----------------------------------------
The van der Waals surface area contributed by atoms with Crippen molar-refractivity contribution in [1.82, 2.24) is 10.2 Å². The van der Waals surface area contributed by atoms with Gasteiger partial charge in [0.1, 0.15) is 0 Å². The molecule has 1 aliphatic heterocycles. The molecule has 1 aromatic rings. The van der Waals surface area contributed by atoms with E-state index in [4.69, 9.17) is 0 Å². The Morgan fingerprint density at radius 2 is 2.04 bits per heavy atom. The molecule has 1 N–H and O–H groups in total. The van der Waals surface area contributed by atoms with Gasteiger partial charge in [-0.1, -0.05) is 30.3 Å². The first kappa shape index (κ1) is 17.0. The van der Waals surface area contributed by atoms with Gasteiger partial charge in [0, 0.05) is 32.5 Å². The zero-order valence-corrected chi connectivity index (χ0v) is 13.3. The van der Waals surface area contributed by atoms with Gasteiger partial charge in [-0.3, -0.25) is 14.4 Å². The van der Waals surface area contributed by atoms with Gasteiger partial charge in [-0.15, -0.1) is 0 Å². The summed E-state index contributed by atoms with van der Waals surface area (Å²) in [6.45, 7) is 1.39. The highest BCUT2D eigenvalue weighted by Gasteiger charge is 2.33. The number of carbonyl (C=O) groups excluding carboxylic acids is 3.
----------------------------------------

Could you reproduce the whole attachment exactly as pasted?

The van der Waals surface area contributed by atoms with Crippen molar-refractivity contribution in [1.82, 2.24) is 10.2 Å². The van der Waals surface area contributed by atoms with Gasteiger partial charge in [0.1, 0.15) is 0 Å². The molecule has 1 aliphatic heterocycles. The molecule has 1 aromatic rings. The van der Waals surface area contributed by atoms with E-state index in [4.69, 9.17) is 0 Å². The Morgan fingerprint density at radius 2 is 2.04 bits per heavy atom. The molecule has 1 N–H and O–H groups in total. The van der Waals surface area contributed by atoms with Gasteiger partial charge in [-0.1, -0.05) is 30.3 Å². The first kappa shape index (κ1) is 17.0. The van der Waals surface area contributed by atoms with Gasteiger partial charge in [0, 0.05) is 32.5 Å². The zero-order valence-corrected chi connectivity index (χ0v) is 13.3. The van der Waals surface area contributed by atoms with Gasteiger partial charge in [-0.3, -0.25) is 14.4 Å². The van der Waals surface area contributed by atoms with Gasteiger partial charge in [-0.15, -0.1) is 0 Å². The summed E-state index contributed by atoms with van der Waals surface area (Å²) in [6.45, 7) is 1.39. The highest BCUT2D eigenvalue weighted by Gasteiger charge is 2.33. The number of carbonyl (C=O) groups excluding carboxylic acids is 3.